UNHCR says that some 264,500 refugees and migrants have crossed the Mediterranean this year. They include more than 158,000 who have arrived in Greece — many landing on small islands ill-equipped to deal with the influx — along with about 104,000 who’ve gone to Italy, around 1,950 to Spain and almost 100 to Malta.
More than 5,000 Burundians flee to Rwanda over the weekend bringing the total number of arrivals to nearly 21,000. The Rwandan government expects the number of Burundians arriving in the country to rise to 50,000. Most of the arrivals in Rwanda are women and children, adding that the refugees report facing intimidation and threats of violence linked to upcoming elections. Rwanda, which is already hosting more than 74,000 refugees mainly from neighbouring DR Congo, has allocated land in Mahama in the Eastern Province for a new refugee camp, with the capacity to hold up to 50,000 people. UN agencies:
There has been a sharp increase in the number of Burundian refugees arriving in Rwanda…Five thousand people entering the country in two days is quite a significant jump… It is certainly concerning…The situation is quite chaotic at the moment…We think that this violence might continue and this fear of violence might continue and that there might be a bigger outflux, particularly to Rwanda.
Another 3,800 Burundians have fled to the South Kivu province of the Democratic Republic of Congo since the beginning of July.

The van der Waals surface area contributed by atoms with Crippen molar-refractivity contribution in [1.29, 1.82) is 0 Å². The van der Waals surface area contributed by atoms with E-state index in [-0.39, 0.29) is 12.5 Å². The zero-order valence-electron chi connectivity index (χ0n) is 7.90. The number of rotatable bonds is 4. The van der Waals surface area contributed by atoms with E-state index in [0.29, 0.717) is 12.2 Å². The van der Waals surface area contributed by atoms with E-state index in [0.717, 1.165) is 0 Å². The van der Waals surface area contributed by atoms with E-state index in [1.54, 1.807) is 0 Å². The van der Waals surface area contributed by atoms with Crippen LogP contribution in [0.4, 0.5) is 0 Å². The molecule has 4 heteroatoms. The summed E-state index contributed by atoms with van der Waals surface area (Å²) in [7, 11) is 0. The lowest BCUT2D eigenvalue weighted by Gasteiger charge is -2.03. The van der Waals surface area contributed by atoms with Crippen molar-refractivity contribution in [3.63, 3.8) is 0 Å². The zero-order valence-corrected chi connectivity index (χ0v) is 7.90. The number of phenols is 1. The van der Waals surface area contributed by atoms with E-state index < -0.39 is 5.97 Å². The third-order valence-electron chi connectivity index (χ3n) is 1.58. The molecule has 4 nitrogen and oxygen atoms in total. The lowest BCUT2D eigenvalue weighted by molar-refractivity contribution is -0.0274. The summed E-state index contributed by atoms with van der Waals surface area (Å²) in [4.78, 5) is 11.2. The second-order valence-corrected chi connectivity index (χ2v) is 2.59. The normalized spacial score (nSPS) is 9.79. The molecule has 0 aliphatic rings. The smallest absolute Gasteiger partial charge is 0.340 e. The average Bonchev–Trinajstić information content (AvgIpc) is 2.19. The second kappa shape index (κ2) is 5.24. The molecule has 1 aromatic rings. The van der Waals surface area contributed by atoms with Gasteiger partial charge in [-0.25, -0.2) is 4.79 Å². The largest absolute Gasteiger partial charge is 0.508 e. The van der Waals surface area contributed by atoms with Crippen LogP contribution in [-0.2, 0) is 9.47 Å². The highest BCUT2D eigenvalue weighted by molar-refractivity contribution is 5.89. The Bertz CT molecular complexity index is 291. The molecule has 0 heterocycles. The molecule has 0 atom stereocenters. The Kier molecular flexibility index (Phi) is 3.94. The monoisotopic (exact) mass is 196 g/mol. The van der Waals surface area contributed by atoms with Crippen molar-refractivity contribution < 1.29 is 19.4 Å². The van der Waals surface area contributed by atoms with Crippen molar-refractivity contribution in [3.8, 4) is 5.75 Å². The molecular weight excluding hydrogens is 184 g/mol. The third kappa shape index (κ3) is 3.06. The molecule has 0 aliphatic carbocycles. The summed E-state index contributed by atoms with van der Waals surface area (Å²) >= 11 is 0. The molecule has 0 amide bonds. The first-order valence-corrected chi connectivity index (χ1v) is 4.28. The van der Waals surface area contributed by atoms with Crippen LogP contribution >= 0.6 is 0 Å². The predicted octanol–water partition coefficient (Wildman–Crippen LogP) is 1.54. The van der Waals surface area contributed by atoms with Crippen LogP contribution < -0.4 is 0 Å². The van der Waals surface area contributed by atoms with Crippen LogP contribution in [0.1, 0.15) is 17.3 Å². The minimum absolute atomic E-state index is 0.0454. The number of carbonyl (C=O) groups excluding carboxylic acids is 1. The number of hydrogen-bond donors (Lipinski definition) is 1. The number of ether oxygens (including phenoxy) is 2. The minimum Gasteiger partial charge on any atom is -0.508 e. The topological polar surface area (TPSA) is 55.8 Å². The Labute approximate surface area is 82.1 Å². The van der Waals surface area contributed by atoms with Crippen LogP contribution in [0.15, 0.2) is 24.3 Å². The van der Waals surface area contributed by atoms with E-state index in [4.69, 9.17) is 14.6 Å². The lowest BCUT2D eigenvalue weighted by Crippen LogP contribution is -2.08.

The UNHCR reports that more than three million Syrians are now registered as refugees. It says that with almost half of all Syrians displaced from their homes, the war is…
… the biggest humanitarian emergency of our era.
One in every eight Syrians has fled across the border into Lebanon, and a further 6.5 million are displaced within Syria. More than half of those displaced are children. The number of registered Syrian refugees has increased from two million just under a year ago.
The UNHCR reports that the number of Iraqis displaced by the conflict this year has risen to 1.45 million, a fifth higher than its planning estimate:
As a result of the displacement triggered primarily by the advancement of armed groups in both northwest and east of Mosul city in and around the districts of Jalawla (Diyala) and Sinjar (Ninewa), since 3 August, the United Nations has increased its planning number of people displaced in Iraq to 1.45 million. This is an increase of 250,000 from the previous planning figure of 1.2 million.
The number excludes Iraqis displaced before this year and a Syrian refugee population of 225,000 located in the north of the country.